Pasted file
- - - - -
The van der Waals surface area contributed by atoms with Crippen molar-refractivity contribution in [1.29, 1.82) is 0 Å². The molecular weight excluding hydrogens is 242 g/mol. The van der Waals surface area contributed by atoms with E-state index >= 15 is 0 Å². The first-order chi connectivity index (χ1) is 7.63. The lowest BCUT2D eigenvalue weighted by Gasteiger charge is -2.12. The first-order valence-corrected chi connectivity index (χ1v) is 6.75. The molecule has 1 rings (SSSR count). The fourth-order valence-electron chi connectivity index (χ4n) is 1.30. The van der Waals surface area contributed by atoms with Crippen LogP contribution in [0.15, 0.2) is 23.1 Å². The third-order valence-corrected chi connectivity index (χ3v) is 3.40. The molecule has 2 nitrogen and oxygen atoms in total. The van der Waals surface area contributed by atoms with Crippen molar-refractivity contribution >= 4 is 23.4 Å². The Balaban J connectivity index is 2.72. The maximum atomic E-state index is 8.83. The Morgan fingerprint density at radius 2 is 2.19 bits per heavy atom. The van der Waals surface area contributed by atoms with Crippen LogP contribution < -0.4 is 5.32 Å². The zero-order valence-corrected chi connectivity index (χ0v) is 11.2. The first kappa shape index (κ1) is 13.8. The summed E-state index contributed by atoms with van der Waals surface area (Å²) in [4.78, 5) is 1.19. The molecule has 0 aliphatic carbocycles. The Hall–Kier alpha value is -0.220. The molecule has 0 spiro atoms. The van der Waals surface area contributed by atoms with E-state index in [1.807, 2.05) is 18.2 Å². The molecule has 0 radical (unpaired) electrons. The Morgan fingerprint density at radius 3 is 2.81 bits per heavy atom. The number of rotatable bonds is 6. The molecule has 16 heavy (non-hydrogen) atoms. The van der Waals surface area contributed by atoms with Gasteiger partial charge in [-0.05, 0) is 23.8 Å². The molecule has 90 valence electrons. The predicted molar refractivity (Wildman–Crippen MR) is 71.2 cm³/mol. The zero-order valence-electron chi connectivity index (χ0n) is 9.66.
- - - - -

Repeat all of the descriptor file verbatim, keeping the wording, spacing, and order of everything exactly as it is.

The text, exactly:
The van der Waals surface area contributed by atoms with Crippen molar-refractivity contribution in [1.29, 1.82) is 0 Å². The molecular weight excluding hydrogens is 242 g/mol. The van der Waals surface area contributed by atoms with E-state index >= 15 is 0 Å². The first-order chi connectivity index (χ1) is 7.63. The lowest BCUT2D eigenvalue weighted by Gasteiger charge is -2.12. The first-order valence-corrected chi connectivity index (χ1v) is 6.75. The molecule has 1 rings (SSSR count). The fourth-order valence-electron chi connectivity index (χ4n) is 1.30. The van der Waals surface area contributed by atoms with Crippen LogP contribution in [0.15, 0.2) is 23.1 Å². The third-order valence-corrected chi connectivity index (χ3v) is 3.40. The molecule has 2 nitrogen and oxygen atoms in total. The van der Waals surface area contributed by atoms with Crippen molar-refractivity contribution >= 4 is 23.4 Å². The Balaban J connectivity index is 2.72. The maximum atomic E-state index is 8.83. The Morgan fingerprint density at radius 2 is 2.19 bits per heavy atom. The van der Waals surface area contributed by atoms with Crippen LogP contribution < -0.4 is 5.32 Å². The zero-order valence-corrected chi connectivity index (χ0v) is 11.2. The first kappa shape index (κ1) is 13.8. The summed E-state index contributed by atoms with van der Waals surface area (Å²) in [4.78, 5) is 1.19. The molecule has 0 aliphatic carbocycles. The Hall–Kier alpha value is -0.220. The molecule has 0 spiro atoms. The van der Waals surface area contributed by atoms with E-state index in [1.807, 2.05) is 18.2 Å². The molecule has 0 radical (unpaired) electrons. The Morgan fingerprint density at radius 3 is 2.81 bits per heavy atom. The number of rotatable bonds is 6. The molecule has 16 heavy (non-hydrogen) atoms. The van der Waals surface area contributed by atoms with Gasteiger partial charge in [-0.05, 0) is 23.8 Å². The molecule has 90 valence electrons. The predicted molar refractivity (Wildman–Crippen MR) is 71.2 cm³/mol. The zero-order valence-electron chi connectivity index (χ0n) is 9.66.